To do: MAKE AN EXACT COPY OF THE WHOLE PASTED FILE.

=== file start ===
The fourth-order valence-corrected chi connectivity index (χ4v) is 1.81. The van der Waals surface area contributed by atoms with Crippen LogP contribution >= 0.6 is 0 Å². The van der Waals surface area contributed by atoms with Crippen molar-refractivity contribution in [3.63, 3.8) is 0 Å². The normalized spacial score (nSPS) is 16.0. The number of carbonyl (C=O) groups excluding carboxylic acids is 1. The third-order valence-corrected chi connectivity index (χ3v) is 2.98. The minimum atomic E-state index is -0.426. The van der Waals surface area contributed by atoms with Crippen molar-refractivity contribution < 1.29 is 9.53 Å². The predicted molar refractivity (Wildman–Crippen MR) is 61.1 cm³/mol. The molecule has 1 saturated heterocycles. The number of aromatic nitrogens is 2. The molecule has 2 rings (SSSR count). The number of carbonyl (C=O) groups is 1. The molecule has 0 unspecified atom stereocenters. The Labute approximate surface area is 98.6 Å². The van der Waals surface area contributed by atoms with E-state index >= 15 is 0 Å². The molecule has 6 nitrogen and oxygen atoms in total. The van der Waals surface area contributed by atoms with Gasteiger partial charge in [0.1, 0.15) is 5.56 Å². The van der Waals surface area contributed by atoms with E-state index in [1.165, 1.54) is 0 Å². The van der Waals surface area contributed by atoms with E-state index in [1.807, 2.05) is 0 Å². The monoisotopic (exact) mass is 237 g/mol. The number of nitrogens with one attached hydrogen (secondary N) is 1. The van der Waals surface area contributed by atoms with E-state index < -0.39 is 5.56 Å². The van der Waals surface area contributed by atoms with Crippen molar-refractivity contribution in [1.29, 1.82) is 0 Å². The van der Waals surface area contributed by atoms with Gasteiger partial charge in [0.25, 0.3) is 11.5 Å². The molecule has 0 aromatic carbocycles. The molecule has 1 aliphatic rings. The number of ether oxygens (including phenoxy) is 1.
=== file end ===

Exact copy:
The fourth-order valence-corrected chi connectivity index (χ4v) is 1.81. The van der Waals surface area contributed by atoms with Crippen LogP contribution >= 0.6 is 0 Å². The van der Waals surface area contributed by atoms with Crippen molar-refractivity contribution in [3.63, 3.8) is 0 Å². The normalized spacial score (nSPS) is 16.0. The number of carbonyl (C=O) groups excluding carboxylic acids is 1. The third-order valence-corrected chi connectivity index (χ3v) is 2.98. The minimum atomic E-state index is -0.426. The van der Waals surface area contributed by atoms with Crippen molar-refractivity contribution < 1.29 is 9.53 Å². The predicted molar refractivity (Wildman–Crippen MR) is 61.1 cm³/mol. The molecule has 1 saturated heterocycles. The number of aromatic nitrogens is 2. The molecule has 2 rings (SSSR count). The number of carbonyl (C=O) groups is 1. The molecule has 0 unspecified atom stereocenters. The Labute approximate surface area is 98.6 Å². The van der Waals surface area contributed by atoms with E-state index >= 15 is 0 Å². The molecule has 6 nitrogen and oxygen atoms in total. The van der Waals surface area contributed by atoms with Gasteiger partial charge in [0.1, 0.15) is 5.56 Å². The van der Waals surface area contributed by atoms with E-state index in [1.165, 1.54) is 0 Å². The van der Waals surface area contributed by atoms with E-state index in [1.807, 2.05) is 0 Å². The monoisotopic (exact) mass is 237 g/mol. The number of nitrogens with one attached hydrogen (secondary N) is 1. The van der Waals surface area contributed by atoms with E-state index < -0.39 is 5.56 Å². The van der Waals surface area contributed by atoms with Crippen molar-refractivity contribution in [1.29, 1.82) is 0 Å². The van der Waals surface area contributed by atoms with Gasteiger partial charge in [0.25, 0.3) is 11.5 Å². The molecule has 0 aromatic carbocycles. The molecule has 1 aliphatic rings. The number of ether oxygens (including phenoxy) is 1.